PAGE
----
Regular expressions in lexing and parsing

Ed Davis <>
Fri, 17 May 2019 13:18:34 +0000 (UTC)

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From: Ed Davis <>
Newsgroups: comp.compilers
Date: Fri, 17 May 2019 13:18:34 +0000 (UTC)
Organization: Compilers Central
Injection-Info:; posting-host=""; logging-data="20434"; mail-complaints-to=""
Keywords: lex, parse, comment
Posted-Date: 17 May 2019 10:57:27 EDT

This is a blog post from Rob Pike, of Plan-9 and Go fame - I found it pretty

Regular expressions in lexing and parsing
August 22, 2011

Comments extracted from a code review. I've been asked to disseminate them
more widely.

I should say something about regular expressions in lexing and parsing.
Regular expressions are hard to write, hard to write well, and can be
expensive relative to other technologies. (Even when they are implemented
correctly in N*M time, they have significant overheads, especially if they
must capture the output.) Lexers, on the other hand, are fairly easy to write
correctly (if not as compactly), and very easy to test. Consider finding
alphanumeric identifiers. It's not too hard to write the regexp (something
like "[a-ZA-Z_][a-ZA-Z_0-9]*"), but really not much harder to write as a
simple loop. The performance of the loop, though, will be much higher and will
involve much less code under the covers. A regular expression library is a big
thing. Using one to parse identifiers is like using a Mack truck to go to the
store for milk. And when we want to adjust our lexer to admit other character
types, such as Unicode identifiers, and handle normalization, and so on, the
hand-written loop can cope easily but the regexp approach will break down.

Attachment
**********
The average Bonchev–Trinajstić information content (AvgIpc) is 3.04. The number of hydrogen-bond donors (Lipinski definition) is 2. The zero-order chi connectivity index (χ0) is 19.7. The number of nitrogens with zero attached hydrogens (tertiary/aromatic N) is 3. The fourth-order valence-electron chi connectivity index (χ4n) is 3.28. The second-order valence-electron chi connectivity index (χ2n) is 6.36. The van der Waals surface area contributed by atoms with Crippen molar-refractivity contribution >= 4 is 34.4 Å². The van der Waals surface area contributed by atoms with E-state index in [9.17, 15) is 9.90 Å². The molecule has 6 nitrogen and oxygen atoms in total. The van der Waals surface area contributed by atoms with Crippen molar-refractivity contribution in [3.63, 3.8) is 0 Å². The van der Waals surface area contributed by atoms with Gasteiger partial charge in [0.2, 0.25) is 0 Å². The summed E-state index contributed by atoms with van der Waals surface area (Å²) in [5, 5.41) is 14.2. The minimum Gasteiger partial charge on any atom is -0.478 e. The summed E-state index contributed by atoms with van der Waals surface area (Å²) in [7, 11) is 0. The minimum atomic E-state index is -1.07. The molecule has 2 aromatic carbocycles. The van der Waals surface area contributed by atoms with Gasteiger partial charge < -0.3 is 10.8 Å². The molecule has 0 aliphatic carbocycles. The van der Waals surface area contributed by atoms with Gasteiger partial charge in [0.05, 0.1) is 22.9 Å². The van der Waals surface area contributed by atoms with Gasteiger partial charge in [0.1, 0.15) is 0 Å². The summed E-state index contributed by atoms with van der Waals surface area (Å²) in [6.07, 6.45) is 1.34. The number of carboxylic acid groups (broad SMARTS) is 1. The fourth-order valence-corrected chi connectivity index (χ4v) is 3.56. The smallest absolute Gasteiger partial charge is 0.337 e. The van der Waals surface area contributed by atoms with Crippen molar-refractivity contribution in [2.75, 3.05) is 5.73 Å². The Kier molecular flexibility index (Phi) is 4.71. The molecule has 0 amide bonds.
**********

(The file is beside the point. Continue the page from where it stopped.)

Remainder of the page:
A similar argument applies to parsing. Using regular expressions to explore
the parse state to find the way forward is expensive, overkill, and
error-prone. Standard lexing and parsing techniques are so easy to write, so
general, and so adaptable there's no reason to use regular expressions. They
also result in much faster, safer, and compact implementations.

Another way to look at it is that lexers and parsing are matching
statically-defined patterns, but regular expressions' strength is that they
provide a way to express patterns dynamically. They're great in text editors
and search tools, but when you know at compile time what all the things are
you're looking for, regular expressions bring far more generality and
flexibility than you need.

Finally, on the point about writing well. Regular expressions are, in my
experience, widely misunderstood and abused. When I do code reviews involving
regular expressions, I fix up a far higher fraction of the regular expressions
in the code than I do regular statements. This is a sign of misuse: most
programmers (no finger pointing here, just observing a generality) simply
don't know what they are or how to use them correctly. Encouraging regular
expressions as a panacea for all text processing problems is not only lazy and
poor engineering, it also reinforces their use by people who shouldn't be
using them at all.

So don't write lexers and parsers with regular expressions as the starting
point. Your code will be faster, cleaner, and much easier to understand and to

[Orignally here

It took me a minute to figure out what he was saying, since the patterns in a lexer are regular
expressions. I believe the point is not to use general purpose regex libraries but rather to
use something like flex or re2c which will take a set of expressions and actions and
precompile them. -John]

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